Zayna Abdul, 34, an Abigail Michaels concierge, works at her desk in the the Mercedes House apartments, in New York, Monday, March 25, 2013. A brownstone overlooking Central Park is no longer enough for the well-to-do New Yorker on the hunt for an apartment. What the very wealthy want now is the ease of hotel living in their own apartment buildings. That means room service delivered from the restaurant down the street, a concierge who will handle even the most outlandish requests and, of course, a spa in the lobby. There is no amenity left behind in Manhattan's soaring luxury real estate market.(AP Photo/Richard Drew)

Associated Press
Zayna Abdul, 34, an Abigail Michaels concierge, works at her desk in the the Mercedes House apartments, in New York,  Monday, March 25, 2013. A brownstone overlooking Central Park is no longer enough for the well-to-do New Yorker on the hunt for an apartment. What the very wealthy want now is the ease of hotel living in their own apartment buildings. That means room service delivered from the restaurant down the street, a concierge who will handle even the most outlandish requests and, of course, a spa in the lobby. There is no amenity left behind in Manhattan's soaring luxury real estate market.(AP Photo/Richard Drew)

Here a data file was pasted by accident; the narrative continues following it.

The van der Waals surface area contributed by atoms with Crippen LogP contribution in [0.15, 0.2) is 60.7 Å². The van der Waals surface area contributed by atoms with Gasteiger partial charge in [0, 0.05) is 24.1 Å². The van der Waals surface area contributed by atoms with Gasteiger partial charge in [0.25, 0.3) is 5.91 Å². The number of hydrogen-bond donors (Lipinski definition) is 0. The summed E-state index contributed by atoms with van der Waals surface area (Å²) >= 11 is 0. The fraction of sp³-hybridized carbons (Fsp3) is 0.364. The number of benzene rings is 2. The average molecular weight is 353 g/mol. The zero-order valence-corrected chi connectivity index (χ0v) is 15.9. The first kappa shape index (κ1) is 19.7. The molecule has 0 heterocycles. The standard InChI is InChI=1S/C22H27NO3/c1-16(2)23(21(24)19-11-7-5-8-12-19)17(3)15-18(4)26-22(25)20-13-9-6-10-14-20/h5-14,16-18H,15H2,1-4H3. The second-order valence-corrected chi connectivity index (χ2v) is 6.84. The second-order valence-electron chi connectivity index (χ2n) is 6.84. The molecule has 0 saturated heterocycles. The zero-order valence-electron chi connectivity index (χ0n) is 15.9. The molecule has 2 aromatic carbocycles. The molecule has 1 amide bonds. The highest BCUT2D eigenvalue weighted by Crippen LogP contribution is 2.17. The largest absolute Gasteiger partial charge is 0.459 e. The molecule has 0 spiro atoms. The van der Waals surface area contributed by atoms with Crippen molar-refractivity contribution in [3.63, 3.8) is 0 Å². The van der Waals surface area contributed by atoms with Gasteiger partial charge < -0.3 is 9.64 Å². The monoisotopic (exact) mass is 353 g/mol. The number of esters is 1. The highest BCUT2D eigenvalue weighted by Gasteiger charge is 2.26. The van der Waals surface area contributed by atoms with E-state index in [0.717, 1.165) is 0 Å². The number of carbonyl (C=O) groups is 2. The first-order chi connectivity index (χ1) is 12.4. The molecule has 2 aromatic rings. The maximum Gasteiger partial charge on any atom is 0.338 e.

Zayna Abdul, 34, an Abigail Michaels concierge, works at her desk in the the Mercedes House apartments, in New York, Monday, March 25, 2013. A brownstone overlooking Central Park is no longer enough for the well-to-do New Yorker on the hunt for an apartment. What the very wealthy want now is the ease of hotel living in their own apartment buildings. That means room service delivered from the restaurant down the street, a concierge who will handle even the most outlandish requests and, of course, a spa in the lobby. There is no amenity left behind in Manhattan's soaring luxury real estate market.(AP Photo/Richard Drew)
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